Chestnut Trees and Chestnuts
Home Company Products/Sales Farming Chestnuts Chestnut Information

Harvesting and Handling Chestnuts

Post harvest handling of chestnuts affects nut quality
Chestnuts are consumed in a high moisture and low oil state. In this state chestnuts are susceptible to going bad. Freshly fallen chestnuts are about 50% water (we can call this their wet state). When fully dried they contain about 7 - 8 % water (this will be called their dried state). When dried, chestnuts are stable and can be stored for months in sealed containers (keeping the bugs out of the chestnuts). Between the wet state and the dried state, chestnuts are susceptible to rotting. Rotting comes in the form of spoilage from molds, yeasts, and fungus as well as freezing and thawing. Instead of going through all the food science talk of keeping food from going bad, lets just make a list of good handling practices for chestnuts.

1. Do not let fresch chestnuts freeze and thaw (except if you are freezing for a purpose)
2. Never store chestnuts in a sealed plastic bag (except dried or frozen)
3. Keep chestnuts refrigerated unless drying or sweetening the chestnuts
4. If black molds have entered into the chestnut kernel, do not eat the chestnut
5. Chestnuts can be stored in the refrigerator for 2 to 3 weeks
6. Cooked chestnuts must also be refrigerated if not consumed right away
7. Never bathe the chestnuts in plain water - this causes mold spores to be transferred to all the chestnuts passing though the bath water - instead, wash in clean running tap water
8. Try to purchase fresh chestnuts close to the time you want to eat them

The How to's of Harvesting and Storing Chestnuts

Burrs on the trees
Never take burrs from the chestnut trees. Taking the burrs can cause damage to the chestnut tree by breaking branches. Also, the burrs on the tree contain nuts that are not mature (green).

Green Burrs
Closed green burrs that fall to the ground should be left in place. In a few days the burr will open and the chestnuts can be collected. If you do not wait until the burrs open and the nuts are easily removed, you will end up with a lot of "green" chestnuts. Green chestnuts have no commercial value and will never get to the "taste good" condition a normal ripe chestnut will achieve.

Opening Burrs
Never open burrs on the ground with the soles of your feet by stomping hard on the burrs. This will crush the chestnuts inside of the burrs. The best method is to roll the burr under the foot applying pressure until the burr either falls apart or the nuts come out. If you feel like you have to apply too much pressure, then just leave the burr for a few more days. In a few days the burr will loose its ability to hold together and the nuts come out.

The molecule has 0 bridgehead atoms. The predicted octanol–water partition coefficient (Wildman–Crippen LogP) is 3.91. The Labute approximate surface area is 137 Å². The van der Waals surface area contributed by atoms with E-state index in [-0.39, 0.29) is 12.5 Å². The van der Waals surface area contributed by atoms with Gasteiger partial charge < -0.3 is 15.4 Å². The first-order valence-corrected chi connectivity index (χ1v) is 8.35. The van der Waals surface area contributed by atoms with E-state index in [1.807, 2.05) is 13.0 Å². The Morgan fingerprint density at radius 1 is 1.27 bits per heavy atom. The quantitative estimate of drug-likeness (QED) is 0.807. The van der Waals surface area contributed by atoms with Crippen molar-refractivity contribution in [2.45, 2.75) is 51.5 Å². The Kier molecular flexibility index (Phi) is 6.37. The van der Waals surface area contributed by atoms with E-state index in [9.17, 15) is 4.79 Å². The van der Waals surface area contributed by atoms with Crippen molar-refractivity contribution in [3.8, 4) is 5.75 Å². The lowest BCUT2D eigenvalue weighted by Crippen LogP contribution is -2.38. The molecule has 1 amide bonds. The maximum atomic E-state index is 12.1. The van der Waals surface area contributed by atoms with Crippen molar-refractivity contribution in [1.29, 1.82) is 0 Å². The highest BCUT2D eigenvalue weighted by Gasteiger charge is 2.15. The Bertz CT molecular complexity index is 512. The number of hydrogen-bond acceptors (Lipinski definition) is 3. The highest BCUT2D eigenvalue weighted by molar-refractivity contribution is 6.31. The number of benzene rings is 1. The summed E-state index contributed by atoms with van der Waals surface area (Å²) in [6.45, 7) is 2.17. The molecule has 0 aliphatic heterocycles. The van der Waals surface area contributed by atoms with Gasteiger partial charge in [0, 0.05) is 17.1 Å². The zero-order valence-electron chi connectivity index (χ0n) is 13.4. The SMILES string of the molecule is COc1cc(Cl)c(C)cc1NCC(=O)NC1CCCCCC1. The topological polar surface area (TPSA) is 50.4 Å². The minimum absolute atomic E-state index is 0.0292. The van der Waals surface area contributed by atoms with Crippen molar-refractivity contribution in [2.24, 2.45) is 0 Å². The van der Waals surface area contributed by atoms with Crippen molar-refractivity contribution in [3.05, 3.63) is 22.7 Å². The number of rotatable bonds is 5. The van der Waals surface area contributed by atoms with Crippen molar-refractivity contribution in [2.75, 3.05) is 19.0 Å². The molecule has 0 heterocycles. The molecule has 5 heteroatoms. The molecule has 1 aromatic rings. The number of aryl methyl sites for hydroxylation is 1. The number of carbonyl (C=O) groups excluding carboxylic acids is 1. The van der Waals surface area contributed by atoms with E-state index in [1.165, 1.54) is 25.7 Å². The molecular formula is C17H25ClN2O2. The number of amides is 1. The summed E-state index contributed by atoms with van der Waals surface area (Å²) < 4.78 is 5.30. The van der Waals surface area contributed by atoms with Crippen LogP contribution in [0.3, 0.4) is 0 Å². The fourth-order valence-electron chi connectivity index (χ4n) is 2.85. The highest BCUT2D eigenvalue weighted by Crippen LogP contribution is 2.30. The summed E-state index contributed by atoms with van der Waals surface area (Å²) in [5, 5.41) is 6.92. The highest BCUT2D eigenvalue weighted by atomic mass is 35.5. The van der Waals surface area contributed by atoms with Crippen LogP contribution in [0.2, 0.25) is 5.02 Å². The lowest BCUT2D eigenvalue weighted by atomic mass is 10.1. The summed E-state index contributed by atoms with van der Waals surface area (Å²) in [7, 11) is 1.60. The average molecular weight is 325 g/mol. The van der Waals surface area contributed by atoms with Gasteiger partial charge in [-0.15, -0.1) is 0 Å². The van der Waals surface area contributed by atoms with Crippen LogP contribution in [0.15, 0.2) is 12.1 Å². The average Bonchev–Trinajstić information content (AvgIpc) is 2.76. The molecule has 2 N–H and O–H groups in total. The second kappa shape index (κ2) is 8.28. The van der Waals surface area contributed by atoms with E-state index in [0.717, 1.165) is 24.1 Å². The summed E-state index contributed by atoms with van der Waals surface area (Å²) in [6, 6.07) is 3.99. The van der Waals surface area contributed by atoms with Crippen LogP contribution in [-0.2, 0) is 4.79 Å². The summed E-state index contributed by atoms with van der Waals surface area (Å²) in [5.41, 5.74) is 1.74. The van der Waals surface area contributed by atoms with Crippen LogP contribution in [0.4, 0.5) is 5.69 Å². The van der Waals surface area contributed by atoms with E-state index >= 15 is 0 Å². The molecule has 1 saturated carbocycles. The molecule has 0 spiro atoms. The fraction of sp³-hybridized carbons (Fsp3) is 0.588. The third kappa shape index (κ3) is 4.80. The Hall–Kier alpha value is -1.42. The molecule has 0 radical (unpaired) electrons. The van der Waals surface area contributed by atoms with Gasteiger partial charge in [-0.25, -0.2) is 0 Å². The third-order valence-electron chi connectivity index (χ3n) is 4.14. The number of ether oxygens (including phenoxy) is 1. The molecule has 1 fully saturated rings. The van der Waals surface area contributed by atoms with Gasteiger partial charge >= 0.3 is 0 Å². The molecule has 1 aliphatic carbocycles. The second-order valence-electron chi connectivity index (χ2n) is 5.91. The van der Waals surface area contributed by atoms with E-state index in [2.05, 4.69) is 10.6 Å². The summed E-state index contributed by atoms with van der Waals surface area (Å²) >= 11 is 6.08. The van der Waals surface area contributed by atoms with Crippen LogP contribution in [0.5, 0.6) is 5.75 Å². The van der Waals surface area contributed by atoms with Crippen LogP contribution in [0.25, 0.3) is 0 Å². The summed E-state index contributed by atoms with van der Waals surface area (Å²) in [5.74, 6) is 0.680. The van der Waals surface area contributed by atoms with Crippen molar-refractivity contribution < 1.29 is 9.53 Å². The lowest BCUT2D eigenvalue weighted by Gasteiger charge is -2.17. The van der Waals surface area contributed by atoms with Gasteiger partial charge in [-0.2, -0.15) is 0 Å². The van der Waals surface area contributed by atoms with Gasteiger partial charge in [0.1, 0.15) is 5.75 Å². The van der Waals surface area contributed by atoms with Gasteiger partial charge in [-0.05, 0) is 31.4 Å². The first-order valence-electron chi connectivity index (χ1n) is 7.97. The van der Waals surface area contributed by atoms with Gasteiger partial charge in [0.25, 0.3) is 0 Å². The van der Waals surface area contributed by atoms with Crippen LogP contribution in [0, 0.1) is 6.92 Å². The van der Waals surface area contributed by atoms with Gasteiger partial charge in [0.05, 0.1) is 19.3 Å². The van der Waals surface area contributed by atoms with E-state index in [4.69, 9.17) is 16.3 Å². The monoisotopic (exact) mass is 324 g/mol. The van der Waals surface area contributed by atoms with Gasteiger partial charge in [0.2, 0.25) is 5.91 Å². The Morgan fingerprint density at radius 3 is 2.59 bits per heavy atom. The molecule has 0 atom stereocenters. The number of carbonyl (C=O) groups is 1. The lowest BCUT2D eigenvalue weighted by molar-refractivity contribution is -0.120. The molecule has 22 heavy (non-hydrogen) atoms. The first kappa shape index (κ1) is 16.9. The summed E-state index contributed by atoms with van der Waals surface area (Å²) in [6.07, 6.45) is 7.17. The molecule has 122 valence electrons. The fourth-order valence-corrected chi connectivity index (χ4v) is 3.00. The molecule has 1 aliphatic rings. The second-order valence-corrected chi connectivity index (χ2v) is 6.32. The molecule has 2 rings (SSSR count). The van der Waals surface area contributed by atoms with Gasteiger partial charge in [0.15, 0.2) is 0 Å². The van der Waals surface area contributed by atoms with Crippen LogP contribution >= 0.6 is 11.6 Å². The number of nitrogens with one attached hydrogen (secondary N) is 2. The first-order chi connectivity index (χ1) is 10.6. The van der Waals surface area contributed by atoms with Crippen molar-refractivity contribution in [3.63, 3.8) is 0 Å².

Washing Chestnuts
Never wash chestnuts in a bath except for possibly a hot bath (60oC for 2 minutes). A water bath transfers mold and fungus spores from the chestnuts to the bath water and then to all the chestnuts that pass through the bath. Even a hot water bath should be reserved as a last resort (molds already showing). Only wash chestnuts with fresh domestic water from wells or treated water supply (city water). If you suspect your chestnuts may have chestnut weavels in your chestnuts, the chestnuts can be treated with a hot water bath. The bath must be 120 degrees F (49c) and the nuts must be soaked for 20 minutes. The bath temperature is very important, much cooler than 120 and the larva are not destroyed, much hotter and the chestnuts start to cook. When done soaking the nuts must be air dried before being placed in storage.

Storing Chestnuts
Chestnuts must be refrigerated to keep from going bad if the chestnuts are not planned to be used in the next 2-3 days. Never store chestnuts in a sealed plastic bag/container because they will go bad, either in taste or rot. Chestnuts will dry out if left out on a tray where the air circulates. Once dried, the chestnuts will store for several months either in a sealed dry storage container (something like a cookie jar) or in the freezer. Chestnuts can be frozen raw in the freezer. In the raw frozen condition chestnuts will store for about 3-4 months. If you freeze raw chestnuts, the texture of the nut will change. For some people this is unacceptable. For others they do not mind the small change in texture. Its up to you find what works best for you if you want to store the chestnuts for more than a week or two in the refrigerator.

Return to Chestnut Guide Index


Chestnuts Piled Up

Chestnuts with molds growing

If chestnuts are placed in open air piled up, they will grow molds in just a few days.

Chestnuts properly sacked

Chestnuts have to be stored in open sacks so they don't go bad. These chestnuts are looking good. Because they have never been washed or sanitized, these chestnuts will grow molds in just a few days if left out in open air. Always store unused chestnuts in the refrigerator.